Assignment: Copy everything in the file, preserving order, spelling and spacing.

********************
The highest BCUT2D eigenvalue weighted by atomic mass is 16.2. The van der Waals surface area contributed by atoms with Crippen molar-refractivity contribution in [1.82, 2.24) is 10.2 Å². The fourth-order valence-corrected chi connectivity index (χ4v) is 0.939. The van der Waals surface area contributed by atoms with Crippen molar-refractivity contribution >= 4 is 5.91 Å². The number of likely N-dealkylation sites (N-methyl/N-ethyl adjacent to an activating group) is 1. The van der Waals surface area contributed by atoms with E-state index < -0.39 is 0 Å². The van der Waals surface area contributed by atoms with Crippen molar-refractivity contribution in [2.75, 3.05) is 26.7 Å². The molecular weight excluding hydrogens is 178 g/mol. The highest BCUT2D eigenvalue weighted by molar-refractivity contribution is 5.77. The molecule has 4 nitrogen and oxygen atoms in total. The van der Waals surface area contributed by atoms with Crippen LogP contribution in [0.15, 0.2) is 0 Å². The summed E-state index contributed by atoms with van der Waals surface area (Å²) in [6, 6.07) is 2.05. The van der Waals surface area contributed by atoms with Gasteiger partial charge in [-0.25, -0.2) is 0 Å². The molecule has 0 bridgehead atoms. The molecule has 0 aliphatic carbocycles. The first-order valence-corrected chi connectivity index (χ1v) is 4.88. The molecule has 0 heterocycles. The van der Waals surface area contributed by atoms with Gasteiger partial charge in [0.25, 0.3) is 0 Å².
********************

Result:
The highest BCUT2D eigenvalue weighted by atomic mass is 16.2. The van der Waals surface area contributed by atoms with Crippen molar-refractivity contribution in [1.82, 2.24) is 10.2 Å². The fourth-order valence-corrected chi connectivity index (χ4v) is 0.939. The van der Waals surface area contributed by atoms with Crippen molar-refractivity contribution >= 4 is 5.91 Å². The number of likely N-dealkylation sites (N-methyl/N-ethyl adjacent to an activating group) is 1. The van der Waals surface area contributed by atoms with E-state index < -0.39 is 0 Å². The van der Waals surface area contributed by atoms with Crippen molar-refractivity contribution in [2.75, 3.05) is 26.7 Å². The molecular weight excluding hydrogens is 178 g/mol. The highest BCUT2D eigenvalue weighted by molar-refractivity contribution is 5.77. The molecule has 4 nitrogen and oxygen atoms in total. The van der Waals surface area contributed by atoms with Crippen LogP contribution in [0.15, 0.2) is 0 Å². The summed E-state index contributed by atoms with van der Waals surface area (Å²) in [6, 6.07) is 2.05. The van der Waals surface area contributed by atoms with Gasteiger partial charge in [-0.25, -0.2) is 0 Å². The molecule has 0 bridgehead atoms. The molecule has 0 aliphatic carbocycles. The first-order valence-corrected chi connectivity index (χ1v) is 4.88. The molecule has 0 heterocycles. The van der Waals surface area contributed by atoms with Gasteiger partial charge in [0.25, 0.3) is 0 Å².